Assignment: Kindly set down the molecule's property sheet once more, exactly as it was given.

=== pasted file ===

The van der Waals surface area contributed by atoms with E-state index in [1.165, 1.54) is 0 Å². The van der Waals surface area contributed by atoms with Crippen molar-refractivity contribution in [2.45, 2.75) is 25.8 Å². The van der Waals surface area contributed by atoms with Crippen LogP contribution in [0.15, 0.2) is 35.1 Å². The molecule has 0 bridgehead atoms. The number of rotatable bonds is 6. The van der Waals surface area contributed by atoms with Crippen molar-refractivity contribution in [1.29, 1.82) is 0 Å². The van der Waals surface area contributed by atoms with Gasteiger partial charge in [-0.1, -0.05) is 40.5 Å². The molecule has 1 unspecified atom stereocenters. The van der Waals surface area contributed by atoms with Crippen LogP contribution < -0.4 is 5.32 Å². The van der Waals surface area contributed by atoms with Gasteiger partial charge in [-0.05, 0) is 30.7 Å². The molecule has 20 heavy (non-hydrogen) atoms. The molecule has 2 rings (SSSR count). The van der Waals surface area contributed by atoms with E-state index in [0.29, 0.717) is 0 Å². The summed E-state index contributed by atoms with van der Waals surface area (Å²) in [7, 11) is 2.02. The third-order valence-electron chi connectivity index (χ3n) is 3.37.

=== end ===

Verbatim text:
The van der Waals surface area contributed by atoms with E-state index in [1.165, 1.54) is 0 Å². The van der Waals surface area contributed by atoms with Crippen molar-refractivity contribution in [2.45, 2.75) is 25.8 Å². The van der Waals surface area contributed by atoms with Crippen LogP contribution in [0.15, 0.2) is 35.1 Å². The molecule has 0 bridgehead atoms. The number of rotatable bonds is 6. The van der Waals surface area contributed by atoms with Crippen molar-refractivity contribution in [1.29, 1.82) is 0 Å². The van der Waals surface area contributed by atoms with Gasteiger partial charge in [-0.1, -0.05) is 40.5 Å². The molecule has 1 unspecified atom stereocenters. The van der Waals surface area contributed by atoms with Crippen LogP contribution < -0.4 is 5.32 Å². The van der Waals surface area contributed by atoms with Gasteiger partial charge in [-0.05, 0) is 30.7 Å². The molecule has 20 heavy (non-hydrogen) atoms. The molecule has 2 rings (SSSR count). The van der Waals surface area contributed by atoms with E-state index in [0.29, 0.717) is 0 Å². The summed E-state index contributed by atoms with van der Waals surface area (Å²) in [7, 11) is 2.02. The third-order valence-electron chi connectivity index (χ3n) is 3.37.